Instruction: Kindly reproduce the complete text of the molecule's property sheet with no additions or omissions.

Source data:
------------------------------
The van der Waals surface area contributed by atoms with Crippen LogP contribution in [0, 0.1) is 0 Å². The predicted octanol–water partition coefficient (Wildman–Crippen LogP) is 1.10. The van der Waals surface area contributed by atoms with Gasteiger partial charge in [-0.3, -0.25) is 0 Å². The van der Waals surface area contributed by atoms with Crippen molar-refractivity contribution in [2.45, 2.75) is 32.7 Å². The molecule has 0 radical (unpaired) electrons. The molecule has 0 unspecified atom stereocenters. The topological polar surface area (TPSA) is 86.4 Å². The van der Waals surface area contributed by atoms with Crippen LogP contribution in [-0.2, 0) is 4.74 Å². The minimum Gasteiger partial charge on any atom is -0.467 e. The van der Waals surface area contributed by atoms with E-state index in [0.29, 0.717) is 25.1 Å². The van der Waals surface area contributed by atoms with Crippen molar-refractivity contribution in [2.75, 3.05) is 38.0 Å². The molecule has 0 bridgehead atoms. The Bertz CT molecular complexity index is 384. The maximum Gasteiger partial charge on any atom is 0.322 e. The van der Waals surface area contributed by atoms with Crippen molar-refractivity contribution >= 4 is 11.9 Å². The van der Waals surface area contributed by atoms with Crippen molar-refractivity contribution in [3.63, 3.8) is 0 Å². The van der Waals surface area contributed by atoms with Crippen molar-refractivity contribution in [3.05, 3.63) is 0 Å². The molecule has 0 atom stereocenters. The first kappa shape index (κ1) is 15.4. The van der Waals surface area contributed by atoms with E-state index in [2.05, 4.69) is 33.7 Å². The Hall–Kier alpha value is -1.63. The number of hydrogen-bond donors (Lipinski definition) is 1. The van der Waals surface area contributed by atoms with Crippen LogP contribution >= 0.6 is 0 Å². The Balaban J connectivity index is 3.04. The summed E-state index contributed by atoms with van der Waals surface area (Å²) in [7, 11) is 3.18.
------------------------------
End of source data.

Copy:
The van der Waals surface area contributed by atoms with Crippen LogP contribution in [0, 0.1) is 0 Å². The predicted octanol–water partition coefficient (Wildman–Crippen LogP) is 1.10. The van der Waals surface area contributed by atoms with Gasteiger partial charge in [-0.3, -0.25) is 0 Å². The van der Waals surface area contributed by atoms with Crippen molar-refractivity contribution in [2.45, 2.75) is 32.7 Å². The molecule has 0 radical (unpaired) electrons. The molecule has 0 unspecified atom stereocenters. The topological polar surface area (TPSA) is 86.4 Å². The van der Waals surface area contributed by atoms with Crippen LogP contribution in [-0.2, 0) is 4.74 Å². The minimum Gasteiger partial charge on any atom is -0.467 e. The van der Waals surface area contributed by atoms with E-state index in [0.29, 0.717) is 25.1 Å². The van der Waals surface area contributed by atoms with Crippen molar-refractivity contribution in [2.75, 3.05) is 38.0 Å². The molecule has 0 bridgehead atoms. The Bertz CT molecular complexity index is 384. The maximum Gasteiger partial charge on any atom is 0.322 e. The van der Waals surface area contributed by atoms with Crippen molar-refractivity contribution >= 4 is 11.9 Å². The van der Waals surface area contributed by atoms with Crippen molar-refractivity contribution in [3.63, 3.8) is 0 Å². The van der Waals surface area contributed by atoms with Crippen molar-refractivity contribution in [3.05, 3.63) is 0 Å². The molecule has 0 atom stereocenters. The first kappa shape index (κ1) is 15.4. The van der Waals surface area contributed by atoms with E-state index in [2.05, 4.69) is 33.7 Å². The Hall–Kier alpha value is -1.63. The number of hydrogen-bond donors (Lipinski definition) is 1. The van der Waals surface area contributed by atoms with Crippen LogP contribution >= 0.6 is 0 Å². The Balaban J connectivity index is 3.04. The summed E-state index contributed by atoms with van der Waals surface area (Å²) in [7, 11) is 3.18.